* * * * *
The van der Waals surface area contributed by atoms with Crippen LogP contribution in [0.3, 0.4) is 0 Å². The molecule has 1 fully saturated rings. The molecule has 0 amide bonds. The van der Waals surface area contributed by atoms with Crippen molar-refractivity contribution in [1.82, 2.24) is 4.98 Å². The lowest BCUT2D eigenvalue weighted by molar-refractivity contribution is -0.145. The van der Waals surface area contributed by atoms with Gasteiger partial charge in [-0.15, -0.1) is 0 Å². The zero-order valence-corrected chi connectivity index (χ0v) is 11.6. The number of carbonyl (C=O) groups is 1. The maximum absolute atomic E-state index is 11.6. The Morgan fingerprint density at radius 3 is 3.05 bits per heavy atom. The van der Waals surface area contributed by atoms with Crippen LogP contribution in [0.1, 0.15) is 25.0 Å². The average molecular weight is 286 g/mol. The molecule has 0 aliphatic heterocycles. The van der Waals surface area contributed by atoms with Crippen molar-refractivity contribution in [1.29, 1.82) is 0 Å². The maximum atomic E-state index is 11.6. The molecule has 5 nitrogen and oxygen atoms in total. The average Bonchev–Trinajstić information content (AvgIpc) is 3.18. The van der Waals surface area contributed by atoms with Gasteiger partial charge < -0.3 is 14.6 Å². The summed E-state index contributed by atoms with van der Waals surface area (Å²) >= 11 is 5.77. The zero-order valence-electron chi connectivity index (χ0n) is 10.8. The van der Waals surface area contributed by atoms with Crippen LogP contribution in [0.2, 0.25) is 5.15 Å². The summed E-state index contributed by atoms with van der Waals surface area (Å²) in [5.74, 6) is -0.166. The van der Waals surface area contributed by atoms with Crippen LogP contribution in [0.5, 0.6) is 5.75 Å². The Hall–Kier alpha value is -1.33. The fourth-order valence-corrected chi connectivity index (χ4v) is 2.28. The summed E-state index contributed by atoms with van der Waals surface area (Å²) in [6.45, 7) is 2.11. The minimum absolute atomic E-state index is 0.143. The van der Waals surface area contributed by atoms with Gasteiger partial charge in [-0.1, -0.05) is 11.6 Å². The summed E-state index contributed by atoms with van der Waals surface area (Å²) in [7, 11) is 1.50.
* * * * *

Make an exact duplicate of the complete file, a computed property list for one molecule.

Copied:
The van der Waals surface area contributed by atoms with Crippen LogP contribution in [0.3, 0.4) is 0 Å². The molecule has 1 fully saturated rings. The molecule has 0 amide bonds. The van der Waals surface area contributed by atoms with Crippen molar-refractivity contribution in [1.82, 2.24) is 4.98 Å². The lowest BCUT2D eigenvalue weighted by molar-refractivity contribution is -0.145. The van der Waals surface area contributed by atoms with Gasteiger partial charge in [-0.15, -0.1) is 0 Å². The zero-order valence-corrected chi connectivity index (χ0v) is 11.6. The number of carbonyl (C=O) groups is 1. The maximum absolute atomic E-state index is 11.6. The Morgan fingerprint density at radius 3 is 3.05 bits per heavy atom. The van der Waals surface area contributed by atoms with Crippen LogP contribution in [0.1, 0.15) is 25.0 Å². The average molecular weight is 286 g/mol. The molecule has 0 aliphatic heterocycles. The van der Waals surface area contributed by atoms with Crippen molar-refractivity contribution in [1.29, 1.82) is 0 Å². The maximum atomic E-state index is 11.6. The molecule has 5 nitrogen and oxygen atoms in total. The average Bonchev–Trinajstić information content (AvgIpc) is 3.18. The van der Waals surface area contributed by atoms with Gasteiger partial charge < -0.3 is 14.6 Å². The summed E-state index contributed by atoms with van der Waals surface area (Å²) >= 11 is 5.77. The zero-order valence-electron chi connectivity index (χ0n) is 10.8. The van der Waals surface area contributed by atoms with Crippen LogP contribution in [0.2, 0.25) is 5.15 Å². The summed E-state index contributed by atoms with van der Waals surface area (Å²) in [5.74, 6) is -0.166. The van der Waals surface area contributed by atoms with Crippen LogP contribution in [0.5, 0.6) is 5.75 Å². The Hall–Kier alpha value is -1.33. The fourth-order valence-corrected chi connectivity index (χ4v) is 2.28. The summed E-state index contributed by atoms with van der Waals surface area (Å²) in [6.45, 7) is 2.11. The minimum absolute atomic E-state index is 0.143. The van der Waals surface area contributed by atoms with Gasteiger partial charge in [-0.1, -0.05) is 11.6 Å². The summed E-state index contributed by atoms with van der Waals surface area (Å²) in [7, 11) is 1.50.